As I mentioned in a comment. Two $n$-vertex graphs , both regular of degree $d$ , will have this property, although the graphs can be quite different in some ways, for example one may be connected and the other not. I generalize this below. I believe that my construction is the same as that of Chris Godsil.

An aside: These graphs need not have the same spectrum. The condition of having the same spectrum is equivalent to $\operatorname{trace}(A^k)=\operatorname{trace}(B^k)$, having the same number (in total) of *closed* walks, for each $k$. However that condition does not even require equal degrees.

Regular graphs are the case $m=1$ of the following construction: Stipulate that the vertices will be in $m$ disjoint color classes with $n_i$ of color $c_i$ (so $n_1+n_2+\cdots+n_m=n$) and that each vertex of color $c_i$ has $d_{ij}$ edges going to vertices of color $d_j$ (so one much have $n_id_{ij}=n_jd_{ji}$.) Chosen correctly this gives great latitude to construct pairs or even families of graphs with equal parameters.

For example two bipartite graphs each with $6$ "red" vertices connected to $d_{12}=5$ out of $10$ "blue" vertices (each connected to $d_{21}=3$ of the red vertices). If desired, also connect each blue vertex to $d_{22}$ other blue vertices and each red to $d_{11}$ other red.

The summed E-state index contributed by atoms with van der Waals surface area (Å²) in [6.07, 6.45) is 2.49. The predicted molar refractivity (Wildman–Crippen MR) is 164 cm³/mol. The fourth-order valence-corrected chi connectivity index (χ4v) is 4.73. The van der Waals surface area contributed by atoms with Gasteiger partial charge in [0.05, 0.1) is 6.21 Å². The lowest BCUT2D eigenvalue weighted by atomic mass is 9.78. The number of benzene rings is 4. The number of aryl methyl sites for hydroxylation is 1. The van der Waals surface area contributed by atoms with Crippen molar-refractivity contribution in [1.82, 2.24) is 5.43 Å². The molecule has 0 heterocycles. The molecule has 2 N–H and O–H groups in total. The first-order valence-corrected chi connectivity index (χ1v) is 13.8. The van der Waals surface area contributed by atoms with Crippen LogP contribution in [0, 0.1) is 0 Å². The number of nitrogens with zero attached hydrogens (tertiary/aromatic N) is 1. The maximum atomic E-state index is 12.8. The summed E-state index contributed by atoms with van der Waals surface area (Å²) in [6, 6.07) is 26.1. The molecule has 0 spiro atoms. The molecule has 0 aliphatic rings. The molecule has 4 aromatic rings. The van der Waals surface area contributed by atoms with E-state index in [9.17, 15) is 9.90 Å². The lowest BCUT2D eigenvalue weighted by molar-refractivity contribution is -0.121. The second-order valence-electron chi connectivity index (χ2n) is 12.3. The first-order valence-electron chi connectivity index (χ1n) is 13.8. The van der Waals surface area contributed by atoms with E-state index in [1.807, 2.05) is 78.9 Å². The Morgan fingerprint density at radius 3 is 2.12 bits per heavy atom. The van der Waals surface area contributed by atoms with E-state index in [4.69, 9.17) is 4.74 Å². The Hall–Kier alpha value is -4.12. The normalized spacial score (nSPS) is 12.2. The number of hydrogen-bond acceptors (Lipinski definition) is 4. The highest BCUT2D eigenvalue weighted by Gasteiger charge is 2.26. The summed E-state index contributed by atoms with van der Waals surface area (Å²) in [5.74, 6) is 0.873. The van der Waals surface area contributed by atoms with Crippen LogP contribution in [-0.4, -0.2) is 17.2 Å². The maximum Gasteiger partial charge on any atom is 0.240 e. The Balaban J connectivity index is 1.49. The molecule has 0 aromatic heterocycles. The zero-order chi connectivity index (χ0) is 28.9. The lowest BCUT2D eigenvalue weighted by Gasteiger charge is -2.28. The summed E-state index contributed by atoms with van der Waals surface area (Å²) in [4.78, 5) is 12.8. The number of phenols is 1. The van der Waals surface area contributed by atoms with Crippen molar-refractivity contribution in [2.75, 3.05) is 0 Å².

From the matrix viewpoint, the yet to be specified matrices are give an identical block structure with $m^2$ blocks with both $A_{ij}$ and $B_{ij}$ being an $n_i \times n_j$ $0,1$ matrix with all rows and columns having equal sums $c_{ij}$ and $c_{ji}.$ Of course $A_{ij}^t=A_{ji}$ and $A_{ii}$ has $0$ diagonal.

In the more standard language of algebraic graph theory, we have two graphs on $n$ vertices with equitable partitions, both giving the $m \times m$ quotient matrix with entries $c_{ij}.$

One subcase of $n_1=n_2=\cdots=2$ is to make $A$ with blocks $$\begin{array} c\\ 0&0\\0&0\\\end{array}$$ and $$\begin{array} c\\ 1&0\\0&1\\\end{array}$$ This is then the adjacency matrix of two disjoint copies of some graph $G.$ Leave this as it is -or- arbitrarily replace some of the identity matrices by $$\begin{array} c\\ 0&1\\1&0\\\end{array}$$
To get $B,$ do similar switches, just being sure not to have an isomorphic graph.

I suspect that it is possible to find an example with two graphs, each with an equitable partition, where the corresponding cells have the same size but the quotient matrices are not identical. However I have not managed to do so. A nice may to have this happen (since the graphs should not be regular) is if $A^2\mathbf{1}=B^2\mathbf{1}=c\mathbf{1}$ for some $c.$